October 2012

Willa Cather —
There are some things you learn best in calm, and some in storm.
Powder 790 xxx
photos by gluttonforlife

10.29.12 Take A Powder

My fascination with all things powdered and crumbled continues. During our recent dinner at Stone Barns, a tomato powder was served with the bread course, and it added a tart and savory note to the fresh creaminess of their cultured butter. Tomatoes have high levels of naturally occuring glutamates, which are the compounds reponsible for the full, rounded, "meaty" flavors known as umami. It's a big part of what we all love about things like Parmesan, mushrooms and soy sauce. So after making and freezing loads of tomato sauce, I used the last few scarlet beauties of the year to make a jar of powerfully red tomato powder. Sprinkled on a piece of cheese or—mixed with a little salt—on an apple or radish, it adds a lip-smacking tang I find positively addictive.
Scoops 790 xxx
photos by gluttonforlife

10.24.12 (I Did It) My Whey

I continue to be enamored of whey and hope my recipes for slow-cooked onions or crisp pickles may have piqued your interest. I suggest you get your hands on some by making fresh cheese or paneer (which might lead you down another path to this Indian dish or this one). I've learned that whey is also referred to as "milk serum," which sounds like something from the world of molecular gastronomy. But this yellowish, watery liquid is simply what's left when milk curdles, either from the use of rennet (sweet whey) or acid, like lemon or vinegar (acid whey). Whey was once a popular drink in inns and coffee houses (in the 1700s!) and has been used for centuries by European, Middle Eastern and Asian peoples to preserve food and in all manner of fermented tonics. It's an excellent source of minerals and digestive bacteria, and acts as a remedy for an upset stomach. Sipped on its own, whey is kind of an acquired taste, with a faint cheesiness that is not unpleasant. When combined with honey and frozen into sorbet, it's simply divine.
Lao Tzu —
To see things in the seed, that is genius.
Sunflower 790 xxx
photos by gluttonforlife

10.22.12 Gone To Seed

A recent visit to our friends' farm up near the Vermont border yielded several delightful items from their bountiful garden, including a curvaceous butternut squash and a great big, beautiful sunflower head. Birds (or mice?) had already had their way with some of the purplish seeds but there were still plenty left. I lopped the yellow-fringed head off the tall, top-heavy plant, ferried it home and left it to dry in the porch for a few days. Then I turned it upside down, banged and clawed all the seeds out and looked into the proper roasting technique.
Yiddish proverb —
If you are bitter at heart, sugar in the mouth will not help you.
Bowl 790 xxx
photos by gluttonforlife

10.19.12 Room for Dessert

Sugar brings me down. It causes inflammation which is basically the root of all evil. Too much of it (which is almost any at all) and I become tired, my face is more prone to break out and those little aches and pains creep in. It's insidious because you may not make the connection between that Snickers bar and the way you're feeling. It gets worse, though. Did you know that the consumption of refined sugar is now definitively linked to obesity, type II diabetes, hypertension and heart disease? (Learn more here.) Sweets are a limited commodity in our house and, when we do have them, I try to substitute honey, maple syrup or rapadura for the white processed stuff. And I focus on the incredible abundance of delicious fruits designed by nature to satisfy a sweet tooth. Are you turning away in disgust at the thought of a tangerine supplanting an Oreo in your heart? Stick with me. Because eating for health does not require a Dranconian regimen, merely the desire to become interested in tastes and treats that are both delicious and good for you. Cookies, muffins, cupcakes, tarts, donuts and pies are something of a national obsession, and they play no small role in the alarming increase of the aforementioned ailments. I'm actually kind of shocked by how many popular blogs and cookbooks are devoted to recipes for greasy, gooey treats. But I'd be lying if I said I never indulged. I just prefer to do it my way.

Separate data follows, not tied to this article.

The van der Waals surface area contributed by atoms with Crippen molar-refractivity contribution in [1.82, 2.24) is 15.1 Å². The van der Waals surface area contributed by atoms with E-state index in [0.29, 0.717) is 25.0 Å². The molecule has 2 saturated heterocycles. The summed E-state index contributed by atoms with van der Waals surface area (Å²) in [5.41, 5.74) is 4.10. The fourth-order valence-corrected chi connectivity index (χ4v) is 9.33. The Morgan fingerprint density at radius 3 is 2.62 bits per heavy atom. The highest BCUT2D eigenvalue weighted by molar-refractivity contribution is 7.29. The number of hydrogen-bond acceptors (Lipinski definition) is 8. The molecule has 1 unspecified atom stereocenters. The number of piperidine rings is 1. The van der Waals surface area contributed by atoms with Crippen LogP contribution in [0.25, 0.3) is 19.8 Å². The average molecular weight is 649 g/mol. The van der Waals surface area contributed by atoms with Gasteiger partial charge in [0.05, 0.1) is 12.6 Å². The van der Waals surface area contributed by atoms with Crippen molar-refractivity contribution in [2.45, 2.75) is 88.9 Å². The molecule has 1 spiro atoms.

French proverb —
Life is like an onion and one peels it, crying.
Fork 790 xxx
photos by gluttonforlife

10.17.12 Whey To Go

Last week, G and I celebrated our fifth wedding anniversary over dinner at Blue Hill at Stone Barns, a fascinating restaurant previously written about here, here and here. We were joined by G's sister and her husband who were celebrating their twelfth. We'd all eaten at the restaurant before—multiple times, in fact—and while we were excited for the 8-course tasting menu, we also faced it with a bit of trepidation. We worried about stuffing ourselves sick, and were slightly aghast to be worried, given the amount of money we were poised to fork over. High class problems, right? No doubt about it. Despite having a beautifully prepared meal that delighted us to no small degree, we all came away questioning whether we ever wanted to eat that way again. It has begun to seem too rich, too precious, too prolonged. So I felt a sharp pang of recognition when I came across this recent article in the New York Times. (Don't miss the equally illuminating and entertaining reader comments!) It explores the current state of the tasting menu in elite restaurants across the country, and from it I can conclude that we are not the only ones disenchanted with the onslaught of dishes and the equally overwhelming prices. That said, I found much of what I ate at Stone Barns to be extremely inspiring, including these divine onions slow-cooked in whey.
Miguel de Cervantes Saavedra —
The proof of the pudding is in the eating.